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Old 12th March 2017, 12:02 PM   #1
Undesired Walrus
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Treason, high crimes and the death penalty

Just rewatched the cracking comedy Dave (made in a more simple time).

Led me to think about what degree of non lethal high crime and misdemeanour could end up with the culprit being sentenced to death. In that film two of the main characters commit an unbelievable act of treason by covering up the President is in a vegetative state and hiring an impersonator to pass himself off as the President, so as to avoid the VP being sworn in under the 25th.

Would that lead to the death penalty? If not, what form of high crime that does not involve physical harm to another person could end up with a death sentence?
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Old 12th March 2017, 12:38 PM   #2
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Originally Posted by Undesired Walrus View Post
Just rewatched the cracking comedy Dave (made in a more simple time).

Led me to think about what degree of non lethal high crime and misdemeanour could end up with the culprit being sentenced to death. In that film two of the main characters commit an unbelievable act of treason by covering up the President is in a vegetative state and hiring an impersonator to pass himself off as the President, so as to avoid the VP being sworn in under the 25th.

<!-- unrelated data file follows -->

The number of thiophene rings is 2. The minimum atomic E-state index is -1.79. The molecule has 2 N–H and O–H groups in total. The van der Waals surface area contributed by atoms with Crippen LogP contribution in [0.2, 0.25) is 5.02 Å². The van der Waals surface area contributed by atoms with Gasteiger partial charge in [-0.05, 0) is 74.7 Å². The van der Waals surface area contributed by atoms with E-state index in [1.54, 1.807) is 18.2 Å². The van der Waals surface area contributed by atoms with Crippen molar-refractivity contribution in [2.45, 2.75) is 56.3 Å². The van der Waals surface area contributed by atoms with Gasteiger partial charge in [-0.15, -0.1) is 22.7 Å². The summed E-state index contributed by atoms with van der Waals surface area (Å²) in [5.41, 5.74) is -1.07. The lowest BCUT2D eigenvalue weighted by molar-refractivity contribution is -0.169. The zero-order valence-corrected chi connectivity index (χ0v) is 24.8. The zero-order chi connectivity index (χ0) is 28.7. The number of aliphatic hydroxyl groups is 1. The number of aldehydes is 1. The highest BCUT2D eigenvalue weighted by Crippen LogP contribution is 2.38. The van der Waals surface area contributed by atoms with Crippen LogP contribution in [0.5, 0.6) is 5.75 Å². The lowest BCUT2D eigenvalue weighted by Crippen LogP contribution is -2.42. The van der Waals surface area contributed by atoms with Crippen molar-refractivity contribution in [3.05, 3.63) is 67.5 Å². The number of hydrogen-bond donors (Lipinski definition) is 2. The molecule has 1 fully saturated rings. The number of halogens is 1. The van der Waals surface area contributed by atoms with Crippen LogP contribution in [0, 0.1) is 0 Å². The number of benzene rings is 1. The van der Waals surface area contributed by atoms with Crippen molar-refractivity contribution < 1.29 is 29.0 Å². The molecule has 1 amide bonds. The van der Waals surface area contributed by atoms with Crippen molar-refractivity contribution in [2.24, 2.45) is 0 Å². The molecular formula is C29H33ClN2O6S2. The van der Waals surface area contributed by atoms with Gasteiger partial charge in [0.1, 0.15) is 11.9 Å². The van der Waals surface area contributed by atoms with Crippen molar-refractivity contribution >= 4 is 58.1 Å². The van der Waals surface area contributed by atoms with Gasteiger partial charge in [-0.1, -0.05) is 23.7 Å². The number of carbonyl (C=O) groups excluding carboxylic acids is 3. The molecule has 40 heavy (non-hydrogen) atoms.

Would that lead to the death penalty? If not, what form of high crime that does not involve physical harm to another person could end up with a death sentence?
Did they lie under oath in Dave? If not, I'm not sure what law they broke. Pretending to be the President isn't actually a crime. Fraud requires financial gain, which Dave didn't receive.
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Old 12th March 2017, 12:46 PM   #3
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The definition of treason in the USA Constitution is:
"Treason against the United States, shall consist only in levying War against them, or in adhering to their Enemies, giving them Aid and Comfort."

I don't think it would apply here. Interestingly, the term treason would apply applicable to actions taken even by the real president of the USA.
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Old 12th March 2017, 12:53 PM   #4
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Originally Posted by Giordano View Post
The definition of treason in the USA Constitution is:
"Treason against the United States, shall consist only in levying War against them, or in adhering to their Enemies, giving them Aid and Comfort."

I don't think it would apply here. Interestingly, the term treason would apply applicable to actions taken even by the real president of the USA.

I see. What would the punishment be for this action in Dave?

Taking it away from early 90s comedies, what would happen if the President carried out a outrageous act of treason, but it didn't directly involve anyone losing their life. Say, for example, he conspired with someone like Abu Baghdadi and intentionally tipped him off to attacks on ISIS targets ahead of time?